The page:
Dine and Dash? It Is Having “霸王餐(bàwángcān)” in Mandarin!

Popular Chinese phrase - 霸王餐(bàwángcān)

Previously, we introduced two other Chinese words related to the character “霸(bà)”: “学霸(xuébà)” and “麦霸(màibà).” In this issue we will learn about another one, which is “霸王餐(bàwángcān).”

Literally, “霸(bà)” means “to dominate, lord over, tyrannize over or rule by force” and “王(wáng)” means “king.” Together, “霸王(bàwáng)” refers to “an overlord or an overbearing ruler” and “餐(cān)” means “meal.”

Knowing this, many students might jump to the conclusion that “霸王餐(bàwángcān)” refers to an overlord’s meal. Then it must mean a giant feast, right?

Think again! The Chinese language loves to throw these tricky curveballs for students. In this case, it is not as easy as combining the meanings of the individual characters. “霸王餐(bàwángcān)” has nothing to do with an overlord’s meal. What it actually refers to is “dine and dash,” when someone orders food at a restaurant, but then refuses to pay the bill. These freeloaders think they have the right to eat for free, similar to how an overlord would.

So, how are these despicable people getting away with “霸王餐(bàwángcān)”? Some people may make excuses for slipping away after finishing their meals in restaurants, then they never return to pay the bill. Some may make a false complain about service or food quality, and in return, threaten to eat and drink for free. Some may even deliberately make large orders though they know they can’t afford them. In the end, there’s no such thing as a free lunch, so please don’t ever try “霸王餐(bàwángcān)”!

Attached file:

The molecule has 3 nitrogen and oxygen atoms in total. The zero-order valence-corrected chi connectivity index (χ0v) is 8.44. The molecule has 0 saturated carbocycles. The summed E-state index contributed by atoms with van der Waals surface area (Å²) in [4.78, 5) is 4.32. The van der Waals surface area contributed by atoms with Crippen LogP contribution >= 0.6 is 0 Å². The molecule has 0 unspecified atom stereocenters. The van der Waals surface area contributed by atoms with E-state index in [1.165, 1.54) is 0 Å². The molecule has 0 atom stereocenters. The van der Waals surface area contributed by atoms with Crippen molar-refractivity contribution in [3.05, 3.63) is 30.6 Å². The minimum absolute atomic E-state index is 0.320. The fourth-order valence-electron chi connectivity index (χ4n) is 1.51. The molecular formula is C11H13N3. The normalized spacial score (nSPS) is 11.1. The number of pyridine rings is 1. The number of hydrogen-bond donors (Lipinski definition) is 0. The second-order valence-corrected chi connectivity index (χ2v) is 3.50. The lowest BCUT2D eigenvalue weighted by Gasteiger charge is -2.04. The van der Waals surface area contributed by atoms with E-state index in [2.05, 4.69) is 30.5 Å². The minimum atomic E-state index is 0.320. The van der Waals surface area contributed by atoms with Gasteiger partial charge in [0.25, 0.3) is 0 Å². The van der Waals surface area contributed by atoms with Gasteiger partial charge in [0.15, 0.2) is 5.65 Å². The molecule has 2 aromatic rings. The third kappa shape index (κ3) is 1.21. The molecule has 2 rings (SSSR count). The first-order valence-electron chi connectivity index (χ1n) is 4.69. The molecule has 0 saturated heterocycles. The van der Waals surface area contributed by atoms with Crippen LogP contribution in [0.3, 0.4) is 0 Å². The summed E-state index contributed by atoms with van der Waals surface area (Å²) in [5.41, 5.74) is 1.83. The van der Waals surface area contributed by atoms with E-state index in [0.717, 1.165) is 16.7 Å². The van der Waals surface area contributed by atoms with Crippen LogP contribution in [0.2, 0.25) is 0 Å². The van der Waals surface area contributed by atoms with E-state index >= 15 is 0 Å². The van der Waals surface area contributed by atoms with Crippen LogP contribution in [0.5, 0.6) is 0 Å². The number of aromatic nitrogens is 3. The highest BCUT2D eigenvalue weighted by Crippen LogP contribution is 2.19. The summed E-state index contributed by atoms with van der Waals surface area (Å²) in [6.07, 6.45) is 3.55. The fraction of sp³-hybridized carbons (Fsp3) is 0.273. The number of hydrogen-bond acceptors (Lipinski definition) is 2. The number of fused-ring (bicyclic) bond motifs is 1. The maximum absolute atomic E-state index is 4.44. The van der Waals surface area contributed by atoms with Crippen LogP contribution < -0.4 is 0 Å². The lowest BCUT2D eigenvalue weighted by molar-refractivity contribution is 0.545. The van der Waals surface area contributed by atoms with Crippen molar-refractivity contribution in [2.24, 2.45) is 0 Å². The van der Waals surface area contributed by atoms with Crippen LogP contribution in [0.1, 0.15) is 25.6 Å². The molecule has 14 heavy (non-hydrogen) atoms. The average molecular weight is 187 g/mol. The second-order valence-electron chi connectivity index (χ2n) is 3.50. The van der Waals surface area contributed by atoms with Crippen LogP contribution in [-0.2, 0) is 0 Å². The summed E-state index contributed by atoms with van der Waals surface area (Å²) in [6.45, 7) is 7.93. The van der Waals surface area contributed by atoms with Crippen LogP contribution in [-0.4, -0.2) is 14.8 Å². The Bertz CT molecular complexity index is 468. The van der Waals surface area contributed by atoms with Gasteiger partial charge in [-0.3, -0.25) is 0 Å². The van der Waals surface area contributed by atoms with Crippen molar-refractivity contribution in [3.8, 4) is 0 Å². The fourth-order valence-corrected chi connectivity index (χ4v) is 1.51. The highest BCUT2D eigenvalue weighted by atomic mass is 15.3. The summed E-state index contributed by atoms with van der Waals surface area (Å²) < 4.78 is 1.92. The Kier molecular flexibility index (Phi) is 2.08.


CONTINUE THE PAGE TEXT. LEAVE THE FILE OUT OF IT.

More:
Wǒ bùgǎn chī bàwángcān!
我   不敢    吃  霸王餐!
I wouldn’t dare dine and dash!

Lǐ Míng jīngcháng chī bàwángcān.
李明      经常         吃  霸王餐。
Li Ming often dines and dashes.

Nǐ chūqu chīfàn búdàiqián, shì xiǎng chī bàwángcān ma?
你 出去    吃饭   不带钱,   是  想     吃  霸王餐       吗?
Eating out without money, do you plan to dine and dash?

HSK 3 quiz
1. What do you mean when you say someone is having “霸王餐(bàwángcān)”?
A. He/she is enjoying a fancy dinner.
B. He/she is eating out without paying.
C. He/she is eating like a king.
2. The following behaviors are all examples of “霸王餐(bàwángcān)” except ____.
A. Tom made excuses for slipping away after dinner at a restaurant.
B. Tony deliberately ordered too much food, though he knew he couldn’t afford it.
C. Tim didn’t have enough cash to pay for dinner, but promised to pay it back later.

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